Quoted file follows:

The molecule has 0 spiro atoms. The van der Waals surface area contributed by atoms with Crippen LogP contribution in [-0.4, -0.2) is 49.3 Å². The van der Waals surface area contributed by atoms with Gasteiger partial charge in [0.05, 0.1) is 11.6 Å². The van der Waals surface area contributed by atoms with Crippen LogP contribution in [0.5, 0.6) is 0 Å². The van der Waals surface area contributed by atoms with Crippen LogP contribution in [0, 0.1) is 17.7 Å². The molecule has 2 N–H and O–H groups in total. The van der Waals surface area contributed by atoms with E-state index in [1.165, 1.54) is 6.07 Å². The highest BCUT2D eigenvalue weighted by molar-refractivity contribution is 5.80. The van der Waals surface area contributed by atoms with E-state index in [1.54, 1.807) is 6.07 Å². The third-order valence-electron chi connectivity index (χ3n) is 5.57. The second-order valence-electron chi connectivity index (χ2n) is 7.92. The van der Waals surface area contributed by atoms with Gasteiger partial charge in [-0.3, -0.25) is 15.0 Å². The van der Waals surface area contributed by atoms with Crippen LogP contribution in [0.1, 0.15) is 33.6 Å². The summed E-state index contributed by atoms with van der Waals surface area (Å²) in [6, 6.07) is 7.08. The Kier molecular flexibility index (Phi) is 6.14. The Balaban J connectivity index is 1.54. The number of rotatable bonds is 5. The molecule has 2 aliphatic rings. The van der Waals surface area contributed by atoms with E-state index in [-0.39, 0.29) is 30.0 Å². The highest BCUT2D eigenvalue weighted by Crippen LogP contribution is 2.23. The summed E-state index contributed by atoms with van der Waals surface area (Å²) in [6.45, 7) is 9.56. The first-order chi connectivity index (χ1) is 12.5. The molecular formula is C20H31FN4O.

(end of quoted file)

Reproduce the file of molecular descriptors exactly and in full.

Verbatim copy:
The molecule has 0 spiro atoms. The van der Waals surface area contributed by atoms with Crippen LogP contribution in [-0.4, -0.2) is 49.3 Å². The van der Waals surface area contributed by atoms with Gasteiger partial charge in [0.05, 0.1) is 11.6 Å². The van der Waals surface area contributed by atoms with Crippen LogP contribution in [0.5, 0.6) is 0 Å². The van der Waals surface area contributed by atoms with Crippen LogP contribution in [0, 0.1) is 17.7 Å². The molecule has 2 N–H and O–H groups in total. The van der Waals surface area contributed by atoms with E-state index in [1.165, 1.54) is 6.07 Å². The highest BCUT2D eigenvalue weighted by molar-refractivity contribution is 5.80. The van der Waals surface area contributed by atoms with E-state index in [1.54, 1.807) is 6.07 Å². The third-order valence-electron chi connectivity index (χ3n) is 5.57. The second-order valence-electron chi connectivity index (χ2n) is 7.92. The van der Waals surface area contributed by atoms with Gasteiger partial charge in [-0.3, -0.25) is 15.0 Å². The van der Waals surface area contributed by atoms with Crippen LogP contribution in [0.1, 0.15) is 33.6 Å². The summed E-state index contributed by atoms with van der Waals surface area (Å²) in [6, 6.07) is 7.08. The Kier molecular flexibility index (Phi) is 6.14. The Balaban J connectivity index is 1.54. The number of rotatable bonds is 5. The molecule has 2 aliphatic rings. The van der Waals surface area contributed by atoms with E-state index in [-0.39, 0.29) is 30.0 Å². The highest BCUT2D eigenvalue weighted by Crippen LogP contribution is 2.23. The summed E-state index contributed by atoms with van der Waals surface area (Å²) in [6.45, 7) is 9.56. The first-order chi connectivity index (χ1) is 12.5. The molecular formula is C20H31FN4O.